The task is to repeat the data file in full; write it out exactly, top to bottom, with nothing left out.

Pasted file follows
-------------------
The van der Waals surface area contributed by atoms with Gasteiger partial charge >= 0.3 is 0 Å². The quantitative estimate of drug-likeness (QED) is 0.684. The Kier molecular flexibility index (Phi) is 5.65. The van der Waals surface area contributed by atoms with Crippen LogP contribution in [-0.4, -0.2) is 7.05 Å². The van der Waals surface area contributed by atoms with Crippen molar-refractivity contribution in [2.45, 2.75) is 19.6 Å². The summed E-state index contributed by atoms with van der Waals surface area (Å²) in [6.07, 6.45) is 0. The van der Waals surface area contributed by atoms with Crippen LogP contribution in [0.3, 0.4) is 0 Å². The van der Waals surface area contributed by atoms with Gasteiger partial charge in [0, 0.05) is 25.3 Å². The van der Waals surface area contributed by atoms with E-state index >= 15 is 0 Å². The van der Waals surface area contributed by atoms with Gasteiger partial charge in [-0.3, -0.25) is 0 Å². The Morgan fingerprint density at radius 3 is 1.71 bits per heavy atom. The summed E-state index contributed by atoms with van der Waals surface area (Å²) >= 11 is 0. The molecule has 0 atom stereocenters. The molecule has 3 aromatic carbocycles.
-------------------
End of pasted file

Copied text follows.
The van der Waals surface area contributed by atoms with Gasteiger partial charge >= 0.3 is 0 Å². The quantitative estimate of drug-likeness (QED) is 0.684. The Kier molecular flexibility index (Phi) is 5.65. The van der Waals surface area contributed by atoms with Crippen LogP contribution in [-0.4, -0.2) is 7.05 Å². The van der Waals surface area contributed by atoms with Crippen molar-refractivity contribution in [2.45, 2.75) is 19.6 Å². The summed E-state index contributed by atoms with van der Waals surface area (Å²) in [6.07, 6.45) is 0. The van der Waals surface area contributed by atoms with Crippen LogP contribution in [0.3, 0.4) is 0 Å². The van der Waals surface area contributed by atoms with Gasteiger partial charge in [0, 0.05) is 25.3 Å². The van der Waals surface area contributed by atoms with E-state index >= 15 is 0 Å². The van der Waals surface area contributed by atoms with Gasteiger partial charge in [-0.3, -0.25) is 0 Å². The Morgan fingerprint density at radius 3 is 1.71 bits per heavy atom. The summed E-state index contributed by atoms with van der Waals surface area (Å²) >= 11 is 0. The molecule has 0 atom stereocenters. The molecule has 3 aromatic carbocycles.